and they have two Russian blue
cats Pinko Commie and Shug-
gie Pop.

Sneads native gets big television role on 'House'

Floridan Staff Writer

This Monday, a Jackson
County resident will ap-
pear in one of the biggest
TV shows in the world. -
In his largest role to
date, Lee Simpson, a 2001
Sneads High School grad-
uate and actor, will be in
an episode of the medical
drama "House" on FOX at
7 p.m. CST.
Simpson will play a high
school student on drugs.
The person who supplies
his drugs is in the hospital,
and hasn't been able to get
him the drugs. Simpson's
character goes to the hos-
pital and bullies the other
Lee said he has been
entertaining people since
he was a child, and even
though he didn't grow up
cursing, drinking or doing
drugs like his character,

acting is a form of enter-
tainment and it doesn't
r bother him
to play roles
like this.
Lee moved
to Los An-
geles five
years ago to
Lee Simpson pursue his
acting ca-
reer after graduating from
Florida A&M University.
Lee's dad, Sylvester Simp-
son, who lives in Sneads,
said his son has known
since he was a child he
wanted to act, adding Lee
has never wavered.
"He knew what he want-
ed, he set his .goals and
that's what he is going af-
ter," Sylvester said.
Sylvester said he would
completely support any-
thing his son wanted to
do, but there was one con-
dition Lee had to go to
college and graduate first.

So, right after graduating
from FAMU, Lee set off for
LA. to pursue his dreams.
It didn't .take long for
these dreams to take
shape. His first week in Los
Angeles, he was cast as an
extra in the movie "Posei-
don." This role mnade him
eligible for a Screen Actors
Guild card, an accomplish-
ments that can take years
for many people.
Then, after his; first au-
dition, Lee was cast for a
Sony Bravia commercial
with Peyton Manning.
Sylvester said he can't
explain how his heart felt
when he finally saw the
commercial on TV after
he was getting calls from
friends who said they had
seen it. He knew that was
the beginning of his son's
dreams, he said.
The first time Lee saw it,
it was 2 a.m., and Lee was
by himself, eating a bowl of

cereal in his underwear on
the couch. He just sat there
in awe with his mouth wide
open, and it was almost a
peaceful moment, he said.
"Those things you need
and are a reminder of why
I'm doing this," Lee said.
After a few years in Cali-
fornia and "a whole lot of
prayer and a whole lot of
believing," Lee has started
to see things come to-
gether. He has played ev-
erything from a person in
a pile of dead bodies to a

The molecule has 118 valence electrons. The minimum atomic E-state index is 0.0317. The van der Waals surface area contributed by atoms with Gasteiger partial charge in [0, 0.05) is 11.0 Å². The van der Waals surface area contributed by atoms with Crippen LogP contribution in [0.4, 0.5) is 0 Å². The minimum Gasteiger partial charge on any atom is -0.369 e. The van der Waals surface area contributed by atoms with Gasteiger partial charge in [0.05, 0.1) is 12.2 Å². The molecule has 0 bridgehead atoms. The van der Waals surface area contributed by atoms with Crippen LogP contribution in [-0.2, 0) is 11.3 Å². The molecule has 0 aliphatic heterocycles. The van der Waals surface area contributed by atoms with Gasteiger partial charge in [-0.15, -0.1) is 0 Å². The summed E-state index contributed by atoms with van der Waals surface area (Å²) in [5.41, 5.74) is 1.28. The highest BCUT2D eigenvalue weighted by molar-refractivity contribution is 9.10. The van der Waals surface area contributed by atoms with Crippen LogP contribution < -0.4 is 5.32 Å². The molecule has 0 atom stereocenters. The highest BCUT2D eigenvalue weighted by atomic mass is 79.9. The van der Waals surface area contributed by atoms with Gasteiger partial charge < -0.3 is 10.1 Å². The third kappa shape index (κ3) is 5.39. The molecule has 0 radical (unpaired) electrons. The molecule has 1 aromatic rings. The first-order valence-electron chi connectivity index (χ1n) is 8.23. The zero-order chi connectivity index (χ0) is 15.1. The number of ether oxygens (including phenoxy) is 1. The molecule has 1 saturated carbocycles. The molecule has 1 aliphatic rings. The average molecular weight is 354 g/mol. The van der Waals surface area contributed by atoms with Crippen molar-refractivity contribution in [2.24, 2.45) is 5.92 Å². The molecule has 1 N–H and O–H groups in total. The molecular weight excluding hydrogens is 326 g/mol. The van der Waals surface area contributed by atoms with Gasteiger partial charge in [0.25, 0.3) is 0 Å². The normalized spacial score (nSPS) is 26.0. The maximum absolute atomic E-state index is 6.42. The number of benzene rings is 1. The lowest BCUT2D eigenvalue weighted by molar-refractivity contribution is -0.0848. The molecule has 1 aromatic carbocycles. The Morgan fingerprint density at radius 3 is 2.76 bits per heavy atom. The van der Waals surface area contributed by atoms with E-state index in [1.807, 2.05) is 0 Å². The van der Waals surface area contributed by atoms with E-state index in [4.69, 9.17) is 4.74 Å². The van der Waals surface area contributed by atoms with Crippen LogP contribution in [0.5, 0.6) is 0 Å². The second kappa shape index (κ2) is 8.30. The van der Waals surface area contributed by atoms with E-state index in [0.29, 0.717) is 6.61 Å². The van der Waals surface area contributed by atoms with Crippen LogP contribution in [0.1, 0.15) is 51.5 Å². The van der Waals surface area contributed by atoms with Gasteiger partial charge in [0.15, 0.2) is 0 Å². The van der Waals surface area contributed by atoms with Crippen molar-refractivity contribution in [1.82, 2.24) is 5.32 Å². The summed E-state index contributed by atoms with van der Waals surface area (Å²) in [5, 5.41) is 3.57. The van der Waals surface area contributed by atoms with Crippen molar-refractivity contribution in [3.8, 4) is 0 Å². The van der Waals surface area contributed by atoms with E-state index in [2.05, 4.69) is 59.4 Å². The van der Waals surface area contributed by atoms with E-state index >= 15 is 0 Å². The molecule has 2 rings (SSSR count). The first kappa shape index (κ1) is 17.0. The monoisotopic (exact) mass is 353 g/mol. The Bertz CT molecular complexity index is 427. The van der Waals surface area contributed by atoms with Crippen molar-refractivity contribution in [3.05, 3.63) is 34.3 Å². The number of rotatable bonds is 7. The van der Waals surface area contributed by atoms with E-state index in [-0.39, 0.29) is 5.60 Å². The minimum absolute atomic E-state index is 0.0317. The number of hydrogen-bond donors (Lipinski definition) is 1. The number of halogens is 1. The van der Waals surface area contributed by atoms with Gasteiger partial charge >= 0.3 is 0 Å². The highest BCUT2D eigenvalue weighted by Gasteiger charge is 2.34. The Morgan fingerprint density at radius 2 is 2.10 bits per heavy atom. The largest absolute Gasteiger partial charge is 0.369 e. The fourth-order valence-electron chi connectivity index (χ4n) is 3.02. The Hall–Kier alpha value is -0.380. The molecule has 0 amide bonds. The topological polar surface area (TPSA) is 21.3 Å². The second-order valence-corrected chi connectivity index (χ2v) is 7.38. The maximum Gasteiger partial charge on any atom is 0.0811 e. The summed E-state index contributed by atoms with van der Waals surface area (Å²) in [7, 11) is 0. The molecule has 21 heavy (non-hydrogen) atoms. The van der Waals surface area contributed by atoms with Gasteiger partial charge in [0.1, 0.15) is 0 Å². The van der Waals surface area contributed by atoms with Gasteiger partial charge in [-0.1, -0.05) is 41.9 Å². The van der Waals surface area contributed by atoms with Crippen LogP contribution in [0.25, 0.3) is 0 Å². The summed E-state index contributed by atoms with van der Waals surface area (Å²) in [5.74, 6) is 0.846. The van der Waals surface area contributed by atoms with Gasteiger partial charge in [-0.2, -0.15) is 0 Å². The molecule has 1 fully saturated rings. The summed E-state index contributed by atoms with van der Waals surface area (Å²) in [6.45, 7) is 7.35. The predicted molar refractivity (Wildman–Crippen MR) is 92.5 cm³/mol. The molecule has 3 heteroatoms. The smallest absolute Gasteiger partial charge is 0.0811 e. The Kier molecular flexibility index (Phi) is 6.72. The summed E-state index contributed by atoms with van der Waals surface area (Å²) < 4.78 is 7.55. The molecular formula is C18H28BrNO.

soldier in "Flags of Our Fa-
thers" with Clint Eastwood.
He has also been in the TV
show "Greek," and been
a stunt double numerous
His most out-there role
was playing a murderer on
an episode of "America's
Most Wanted."
He played a man named
Jeff Dulcio, who was con-
victed for murder. Lee had

Williams announces city commission campaign

Floridan Staff Writer

Rico Williams formally
announced his campaign
for District 4 on the Mari-
anna City Commission
with a gathering Saturday
Several big-name mem-
bers of the community
were present, including
current District 4-Com-
missioner Howard Mil-
ton, Chief of Police Hayes
Baggett, former mayor
Elmore Bryant and Mayor
Roger Clay.
Clay spoke briefly, and
said he was not speaking
as mayor of the city and
was not campaigning for
Williams. But he did say
that from personal experi-
ence, he thinks Williams
would do a good job. Clay
said he has seen Williams
take leadership in their
"He's a quiet man, but
a man of deep thought,"
Clay said. And he added,

"Rico, you have big shoes
to fill."
Commissioner Milton
has served District 4 for
25 years. He decided not
to run for reelection for
health reasons, a decision
Milton announced last
week. Milton said he sup-
ports Williams because "he
has character."
Williams is a math teach-
er at Marianna High School
and the boys junior var-
sity basketball coach. He
is married and has three
Williams is a newcomer
to politics. "I'm treading
on unfamiliar ground," he
said, but added he is ex-
He plans to seek advice
from experienced citizens
to continue in the positive
direction set byMilton,Wil-
liams said. He also plans to
determine the needs of the
community and research
how to fill those needs.
Williams never consid-
ered getting into politics.



PRIZE: .I,500

FIVE BlADSwwill be selected to play at the
Festival on FRIDAY, APRIL 15.
winning band will be selected.
Judging will be performed
by tie audience and a judging panel.

Mote Bands must have a connection to
Jackson Countyto enter the contest

Fo mor dtais n *hw o -ete goto

Rico Williams
y 'w$ : talks with Angie
Russ after an-
nouncing his
campaign for a
seat on the Mar-
ianna City Com-
mission Satur-
day morning.

However, a number of
prominent members of the
community approached
him about the position
and said they felt. he could
do a good job, because he
puts others needs before
his own, Williams said.
"It's always been my call-
ing to help people. This is

just another way of filling
that calling," he said.
Williams also announced
his campaign slogan,
"Think, act, be progres-
Williams will run against
Loretha Brown on April
12. The election will be at
Marianna City Hall.

to shoot someone with a
cap gun.
Lee is currently in a Mill-
er Lite commercial that
typically plays during bas-
ketball games on TNT and
ESPN. In the commercial,
a guy is sending text mes-
sages and ordering a beer,
while using acronyms nor-
mally used while text mes-
saging. Lee is an onlooker,
laughing at the guy.
Things are taking off for
Lee as an act6r in L.A.,
but this self-proclaimed
Southern guy will always
call Florida home.
His dream is to be on a
TV series and eventually
move into film, like George
Clooney. He would love to

eventually be able to move
back to the South and only
go to LA. for work, he said.
But while he is still in LA
working toward his goals,
he has lots of family and